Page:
Hot pursuit: What India could learn from Russian history

8 January 2017 Rakesh Krishnan Simha
As India gains prominence on the global stage, it must emulate the Russian strategy of being ruthless towards its enemies.
1812 war
Adolphe Yvon. Marshal Ney supporting the rear guard during the retreat from Moscow (1856)

As large, prosperous countries, Russia and India don’t covet foreign territory and rarely initiate wars. On the contrary, each has been subject to numerous invasions over the centuries. Both countries have fought cataclysmic wars that have shaped their geography as well as history. However, they differ not only in the conduct of their wars but also in the policy of hot pursuit, which is the undeniable right of the defending side.

While Russians usually decimate their attackers, ensuring that the enemy will think thrice before repeating his misadventure, India seems overly keen to offer the olive branch when destroying the enemy and taking the war into his heartland would have been the sensible decision.

The following case studies from both ancient and modern history offer a peek into the nature of war fighting in Russia and India. Hopefully, the next generation of Indian political leadership will not fritter away the gains made by the soldiers on the battlefield.

Semiramis and her tragic mistake

One of the earliest recorded attacks on India was by Semiramis, who ruled the Assyrian Empire during the years 811-806 BCE – or nearly 500 years before the invasion of Alexander of Macedon. According to the accounts of ancient Greek historians Diodorus and Ctesias, the warrior queen “resolved to subjugate the Indians on hearing that they were the most numerous of all nations, and possessed the largest and most beautiful country in the world”.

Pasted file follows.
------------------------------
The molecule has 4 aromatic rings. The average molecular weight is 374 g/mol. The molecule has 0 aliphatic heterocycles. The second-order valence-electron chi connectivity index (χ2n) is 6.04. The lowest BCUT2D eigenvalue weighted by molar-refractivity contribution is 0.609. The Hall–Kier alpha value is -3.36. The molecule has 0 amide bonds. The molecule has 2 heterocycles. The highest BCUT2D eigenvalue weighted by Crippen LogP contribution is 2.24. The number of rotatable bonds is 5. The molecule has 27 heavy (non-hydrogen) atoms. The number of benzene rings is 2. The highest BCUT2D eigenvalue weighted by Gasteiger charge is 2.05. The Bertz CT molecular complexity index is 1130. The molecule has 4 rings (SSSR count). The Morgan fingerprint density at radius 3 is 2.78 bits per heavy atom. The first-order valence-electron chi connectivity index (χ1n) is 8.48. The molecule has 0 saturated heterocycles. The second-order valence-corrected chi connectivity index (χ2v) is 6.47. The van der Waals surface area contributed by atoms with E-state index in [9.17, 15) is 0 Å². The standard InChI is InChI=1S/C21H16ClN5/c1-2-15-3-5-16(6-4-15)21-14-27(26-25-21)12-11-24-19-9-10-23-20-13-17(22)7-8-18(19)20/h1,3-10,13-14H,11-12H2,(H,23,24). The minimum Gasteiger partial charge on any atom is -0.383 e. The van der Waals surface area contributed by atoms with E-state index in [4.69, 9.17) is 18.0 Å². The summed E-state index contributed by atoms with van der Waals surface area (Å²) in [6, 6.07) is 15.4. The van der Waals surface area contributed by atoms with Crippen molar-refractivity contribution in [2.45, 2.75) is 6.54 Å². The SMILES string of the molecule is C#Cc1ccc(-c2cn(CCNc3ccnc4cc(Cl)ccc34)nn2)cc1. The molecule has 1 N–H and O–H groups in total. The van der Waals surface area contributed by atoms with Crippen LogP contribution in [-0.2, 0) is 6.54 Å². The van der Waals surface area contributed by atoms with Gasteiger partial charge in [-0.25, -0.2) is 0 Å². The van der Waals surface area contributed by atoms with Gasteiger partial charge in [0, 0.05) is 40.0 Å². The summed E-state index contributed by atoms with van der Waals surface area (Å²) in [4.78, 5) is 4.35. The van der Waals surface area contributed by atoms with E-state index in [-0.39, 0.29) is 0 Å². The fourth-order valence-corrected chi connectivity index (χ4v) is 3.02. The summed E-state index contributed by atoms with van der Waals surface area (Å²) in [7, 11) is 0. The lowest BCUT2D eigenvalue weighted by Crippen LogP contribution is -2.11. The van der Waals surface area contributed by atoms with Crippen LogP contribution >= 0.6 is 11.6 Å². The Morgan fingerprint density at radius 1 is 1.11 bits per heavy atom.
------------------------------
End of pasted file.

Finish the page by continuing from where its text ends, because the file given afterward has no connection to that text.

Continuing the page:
For two years preparations were made throughout her whole kingdom – modern day Iraq, Egypt, Turkey and parts of Central Asia. In the third year she collected 3,000,000 foot soldiers, 500,000 horsemen and 100,000 chariots. Beside these, 100,000 camels were covered with the sewn skins of black oxen and fitted with fake movable trunks in order to trick the Indians into believing that she had a large elephant corps as well.

According to Greeks accounts, Stabrobates, the king of the Indians, awaited the Assyrians on the bank of the Indus with an even larger force gathered from the whole of India. (Due to the peculiar Greek orthography we’ll probably never know his actual name. Perhaps Satyabrata. Indian records, if any, are lost.)

When Semiramis approached, Stabrobates sent messengers to meet her with the complaint that she was making war upon him though he had done her no wrong. In his letter he reproached her licentious life, and calling the gods to witness, threatened to crucify her if victorious.